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Probing the Impossible


In electronics, you may find that there are times that things do not always work as they are expected. When things like that happen, you need to investigate.

One method of investigating is checking for continuity. This is done by checking resistance between two parts. Most parts are large enough to touch a standard probe to the pads in question. However, what if you wanted to test a connection for continuity but the pads were impossibly small? The solution: use needle sized probes.

Needle sized probes may be good enough to use, but as I didn’t have these at the time, I had to be innovative and used something just as good, albeit, more difficult to use, a sewing pin that is 0.57mm in diameter connected to alligator clips.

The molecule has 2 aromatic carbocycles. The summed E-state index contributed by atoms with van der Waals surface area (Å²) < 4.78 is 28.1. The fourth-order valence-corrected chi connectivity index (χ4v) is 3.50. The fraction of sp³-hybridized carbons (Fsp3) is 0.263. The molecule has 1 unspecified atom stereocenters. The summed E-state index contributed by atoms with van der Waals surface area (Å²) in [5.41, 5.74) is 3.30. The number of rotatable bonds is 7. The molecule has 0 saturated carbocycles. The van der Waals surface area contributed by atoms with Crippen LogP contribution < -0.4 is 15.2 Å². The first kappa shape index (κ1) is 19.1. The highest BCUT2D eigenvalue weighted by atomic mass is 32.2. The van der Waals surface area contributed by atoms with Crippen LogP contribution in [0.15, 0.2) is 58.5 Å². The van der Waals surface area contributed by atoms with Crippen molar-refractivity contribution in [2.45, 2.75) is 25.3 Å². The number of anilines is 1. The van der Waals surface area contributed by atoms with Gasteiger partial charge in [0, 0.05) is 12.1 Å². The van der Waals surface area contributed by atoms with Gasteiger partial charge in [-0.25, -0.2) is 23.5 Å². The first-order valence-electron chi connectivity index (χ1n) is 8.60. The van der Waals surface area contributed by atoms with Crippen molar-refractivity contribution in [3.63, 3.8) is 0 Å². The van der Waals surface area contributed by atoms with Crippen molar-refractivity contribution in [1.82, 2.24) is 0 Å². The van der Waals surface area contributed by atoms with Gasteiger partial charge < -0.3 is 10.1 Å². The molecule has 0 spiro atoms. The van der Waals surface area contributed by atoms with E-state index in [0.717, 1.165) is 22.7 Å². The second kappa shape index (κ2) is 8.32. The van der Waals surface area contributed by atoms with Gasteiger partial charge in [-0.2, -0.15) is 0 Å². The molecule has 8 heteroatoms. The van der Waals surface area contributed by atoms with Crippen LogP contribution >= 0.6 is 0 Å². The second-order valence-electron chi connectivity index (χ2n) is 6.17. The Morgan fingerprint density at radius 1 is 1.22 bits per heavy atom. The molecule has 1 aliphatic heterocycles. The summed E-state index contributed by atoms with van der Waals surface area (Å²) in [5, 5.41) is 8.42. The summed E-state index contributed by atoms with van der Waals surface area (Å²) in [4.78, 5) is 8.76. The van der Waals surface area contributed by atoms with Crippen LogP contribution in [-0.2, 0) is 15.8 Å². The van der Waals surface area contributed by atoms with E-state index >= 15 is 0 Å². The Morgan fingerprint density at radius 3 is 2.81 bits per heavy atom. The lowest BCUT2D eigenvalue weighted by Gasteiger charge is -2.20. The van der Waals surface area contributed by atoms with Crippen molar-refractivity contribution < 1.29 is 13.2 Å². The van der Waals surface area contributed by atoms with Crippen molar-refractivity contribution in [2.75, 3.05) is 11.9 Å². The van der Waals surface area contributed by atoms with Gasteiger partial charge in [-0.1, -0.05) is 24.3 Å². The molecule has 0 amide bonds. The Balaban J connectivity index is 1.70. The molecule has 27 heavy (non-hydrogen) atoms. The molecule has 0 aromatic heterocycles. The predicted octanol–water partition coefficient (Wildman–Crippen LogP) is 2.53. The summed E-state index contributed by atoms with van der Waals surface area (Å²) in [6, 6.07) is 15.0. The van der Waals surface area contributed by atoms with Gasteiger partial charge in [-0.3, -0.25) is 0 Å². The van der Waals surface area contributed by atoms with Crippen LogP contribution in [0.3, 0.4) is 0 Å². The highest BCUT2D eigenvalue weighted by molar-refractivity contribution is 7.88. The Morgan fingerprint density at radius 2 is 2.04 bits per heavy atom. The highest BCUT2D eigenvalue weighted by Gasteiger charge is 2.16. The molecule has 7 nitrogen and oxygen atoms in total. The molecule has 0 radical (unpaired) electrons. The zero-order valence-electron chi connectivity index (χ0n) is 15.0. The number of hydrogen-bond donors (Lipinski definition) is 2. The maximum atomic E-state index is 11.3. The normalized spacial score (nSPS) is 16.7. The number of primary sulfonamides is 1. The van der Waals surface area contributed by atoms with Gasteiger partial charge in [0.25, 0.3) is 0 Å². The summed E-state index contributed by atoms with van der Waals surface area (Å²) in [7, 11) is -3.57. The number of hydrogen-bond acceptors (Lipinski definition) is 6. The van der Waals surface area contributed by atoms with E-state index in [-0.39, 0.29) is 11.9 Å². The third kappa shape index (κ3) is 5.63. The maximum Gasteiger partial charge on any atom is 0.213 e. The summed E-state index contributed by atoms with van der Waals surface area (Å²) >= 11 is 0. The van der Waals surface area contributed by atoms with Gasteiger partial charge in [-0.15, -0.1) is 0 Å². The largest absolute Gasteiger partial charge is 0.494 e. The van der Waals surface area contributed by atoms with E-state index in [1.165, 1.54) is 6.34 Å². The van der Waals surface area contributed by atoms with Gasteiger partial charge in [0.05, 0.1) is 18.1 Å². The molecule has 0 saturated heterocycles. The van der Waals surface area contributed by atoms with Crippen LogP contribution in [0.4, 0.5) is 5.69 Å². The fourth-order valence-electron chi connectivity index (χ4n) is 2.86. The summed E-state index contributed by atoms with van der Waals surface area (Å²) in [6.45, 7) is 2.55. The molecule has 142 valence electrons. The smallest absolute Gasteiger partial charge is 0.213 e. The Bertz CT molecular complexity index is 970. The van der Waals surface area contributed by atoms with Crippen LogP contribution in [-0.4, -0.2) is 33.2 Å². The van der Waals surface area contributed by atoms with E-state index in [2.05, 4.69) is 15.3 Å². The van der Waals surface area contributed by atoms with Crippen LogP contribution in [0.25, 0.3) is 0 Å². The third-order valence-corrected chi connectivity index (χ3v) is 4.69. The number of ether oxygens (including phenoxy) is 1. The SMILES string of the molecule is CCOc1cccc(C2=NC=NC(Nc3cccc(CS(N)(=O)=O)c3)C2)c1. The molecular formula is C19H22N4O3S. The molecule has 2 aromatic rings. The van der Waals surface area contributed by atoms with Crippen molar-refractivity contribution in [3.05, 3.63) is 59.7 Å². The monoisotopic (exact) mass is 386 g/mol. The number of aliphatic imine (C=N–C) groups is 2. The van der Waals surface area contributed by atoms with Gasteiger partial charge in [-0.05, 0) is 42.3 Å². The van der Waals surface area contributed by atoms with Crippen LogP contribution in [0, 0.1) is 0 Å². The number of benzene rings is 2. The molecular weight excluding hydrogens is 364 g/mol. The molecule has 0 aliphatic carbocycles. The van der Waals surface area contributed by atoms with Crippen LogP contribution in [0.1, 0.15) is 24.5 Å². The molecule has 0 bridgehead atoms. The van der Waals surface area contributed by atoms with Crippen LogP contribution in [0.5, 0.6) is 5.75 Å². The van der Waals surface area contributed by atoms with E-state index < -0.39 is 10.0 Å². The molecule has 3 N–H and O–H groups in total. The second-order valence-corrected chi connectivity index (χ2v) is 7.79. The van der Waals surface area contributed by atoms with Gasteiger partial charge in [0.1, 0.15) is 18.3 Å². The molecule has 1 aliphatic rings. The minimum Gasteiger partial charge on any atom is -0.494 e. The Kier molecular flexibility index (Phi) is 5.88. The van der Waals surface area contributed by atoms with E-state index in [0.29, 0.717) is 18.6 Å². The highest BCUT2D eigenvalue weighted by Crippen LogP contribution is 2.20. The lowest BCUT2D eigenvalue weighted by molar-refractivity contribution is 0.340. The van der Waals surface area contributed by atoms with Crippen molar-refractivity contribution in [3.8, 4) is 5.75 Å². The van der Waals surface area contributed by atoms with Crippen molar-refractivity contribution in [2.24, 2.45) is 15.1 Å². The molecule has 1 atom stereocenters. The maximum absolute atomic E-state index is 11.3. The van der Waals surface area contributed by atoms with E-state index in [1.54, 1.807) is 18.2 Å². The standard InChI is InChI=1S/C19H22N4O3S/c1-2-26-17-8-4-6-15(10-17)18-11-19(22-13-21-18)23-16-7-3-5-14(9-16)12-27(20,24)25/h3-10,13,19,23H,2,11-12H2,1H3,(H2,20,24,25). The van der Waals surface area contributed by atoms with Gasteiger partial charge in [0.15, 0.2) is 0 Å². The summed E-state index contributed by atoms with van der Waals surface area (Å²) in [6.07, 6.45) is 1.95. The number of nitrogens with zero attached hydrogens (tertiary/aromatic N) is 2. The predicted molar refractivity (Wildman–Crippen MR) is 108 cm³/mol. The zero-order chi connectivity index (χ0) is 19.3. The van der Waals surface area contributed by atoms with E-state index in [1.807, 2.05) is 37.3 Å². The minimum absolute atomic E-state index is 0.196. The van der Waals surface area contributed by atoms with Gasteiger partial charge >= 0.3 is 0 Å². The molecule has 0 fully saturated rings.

I had to check the continuity for a part that is half the size of the quarter in the pic with the sewing pin.

As you can see below, the tip of the needle is as big as the lead on the IC.

On the other side, the connector is even smaller than the IC.

so… the sewing pin saved the day again.

As you can see from the above images, even though the sewing pin is about 0.57mm diameter in the pin shaft, the tip is even smaller. Just look at how tiny the pins are!

Hope this helps anyone that has an issue such as this and needed to probe the impossible.


Sounds like a fantastic tip I will have to try myself. Easy, cheap, quick and dirty!


We need to stop using small parts. Let us go back to through hole :sob:


says the king of drag soldering !!!


Now let’s play guess the part :rofl:

48pin QFN?


Funnily enough, I just bought a set of those exact gold plated needle point test leads from AliExpress but sadly, they don’t fit into my nice new shiny bench multimeter. :frowning: